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'Racism does exist in Oz but entire society not affected'

By Natasha Chaku in Melbourne
June 14, 2009 19:10 IST
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Admitting that "racism" did exist in Australia, the country's top official on race relations said on Sunday that the entire society was not affected by it but warned that the recent spate of attacks on Indians might hurt education market and other areas of trade.

Race Discrimination Commissioner Tom Calma said Australia could not allow a repeat of what happened in the 1990s, when racial comments by politician Pauline Hanson enraged people across Asia. He said attacks on Indian students in Australia had the potential to hurt the students market as well as other trades.

"We need to recognise that racism does exist in Australia. It doesn't mean the whole society is racist but it does exist with individual's actions and small group actions," Calma was quoted as saying by Channel 10. "It's important that we all accept that, understand and start to develop the frameworks to address it into the future and not be reactive but be pro-active. That is really what I think we are lacking at this stage," he said.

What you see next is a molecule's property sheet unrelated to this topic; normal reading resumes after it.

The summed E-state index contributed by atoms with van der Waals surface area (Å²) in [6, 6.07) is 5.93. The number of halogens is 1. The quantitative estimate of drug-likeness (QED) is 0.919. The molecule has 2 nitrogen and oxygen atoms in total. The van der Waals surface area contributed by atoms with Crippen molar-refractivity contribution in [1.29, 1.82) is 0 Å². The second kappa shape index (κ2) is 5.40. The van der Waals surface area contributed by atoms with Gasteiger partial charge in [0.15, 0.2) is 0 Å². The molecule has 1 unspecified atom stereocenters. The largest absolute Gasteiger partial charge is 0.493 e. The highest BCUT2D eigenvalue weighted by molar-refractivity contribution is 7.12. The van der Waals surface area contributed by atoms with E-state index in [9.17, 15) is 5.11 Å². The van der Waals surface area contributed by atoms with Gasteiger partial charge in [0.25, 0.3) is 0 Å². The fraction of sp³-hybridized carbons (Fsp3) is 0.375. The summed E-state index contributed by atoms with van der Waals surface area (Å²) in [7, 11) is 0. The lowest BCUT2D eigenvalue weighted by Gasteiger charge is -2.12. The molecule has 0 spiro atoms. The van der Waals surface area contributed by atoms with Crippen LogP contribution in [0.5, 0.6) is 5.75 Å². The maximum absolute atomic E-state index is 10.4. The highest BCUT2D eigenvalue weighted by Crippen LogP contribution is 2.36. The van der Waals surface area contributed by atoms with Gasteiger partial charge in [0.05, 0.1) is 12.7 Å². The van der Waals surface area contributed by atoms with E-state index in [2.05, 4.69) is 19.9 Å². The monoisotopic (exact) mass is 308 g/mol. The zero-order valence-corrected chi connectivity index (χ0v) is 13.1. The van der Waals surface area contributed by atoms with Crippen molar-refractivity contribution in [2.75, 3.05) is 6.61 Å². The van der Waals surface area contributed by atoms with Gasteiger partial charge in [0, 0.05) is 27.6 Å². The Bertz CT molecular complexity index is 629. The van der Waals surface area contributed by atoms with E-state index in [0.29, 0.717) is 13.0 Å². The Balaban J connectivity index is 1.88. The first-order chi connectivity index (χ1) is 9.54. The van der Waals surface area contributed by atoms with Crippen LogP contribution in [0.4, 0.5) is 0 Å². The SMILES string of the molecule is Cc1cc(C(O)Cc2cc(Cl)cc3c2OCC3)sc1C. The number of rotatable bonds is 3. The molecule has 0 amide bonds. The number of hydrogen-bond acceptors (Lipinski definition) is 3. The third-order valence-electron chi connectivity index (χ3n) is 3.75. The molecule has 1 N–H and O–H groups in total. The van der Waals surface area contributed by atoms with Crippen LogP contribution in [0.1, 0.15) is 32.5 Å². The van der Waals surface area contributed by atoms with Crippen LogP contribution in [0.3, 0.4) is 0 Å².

Thirteen Indians have been attacked in Australia in less than a month, prompting angry reactions from the community. Australia's top diplomat in India has admitted that the spate of attacks on Indians in his country had "damaged" bilateral ties Australian High Commissioner in India John McCarthy said: "While our bilateral relationship with India, including
talks over a free-trade agreement, would probably remain quarantined from the fallout, the new, negative perception of
Australia would linger".
Education ministers meeting in Hobart last week decided to set up a taskforce to protect the interests of overseas students following a series of attacks on Indian students in Sydney and Melbourne. Calma said the police needed to work with the community to ensure measures were implemented to prevent the current tension from escalating.
"Students are coming here not only because we offer quality education but it is a different lifestyle. Those engagements as students will develop into good business relations and other relationships into the future," he said. Calma said since the Indian student market began developing in the mid-1990s, Bollywood had started producing films in Australia and trade relationship has expanded."We need to be able to understand that and work to protect it," he said.
Meanwhile, former Australian Medical Association president Mukesh Haikerwal, who was brutally bashed up last year in Melbourne, said the attacks were not racist in nature. Expressing fear that there could be a copycat element in the apparent increase in attacks, he said he saw the assaults as symptomatic of a worrying epidemic of street violence.

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Natasha Chaku in Melbourne
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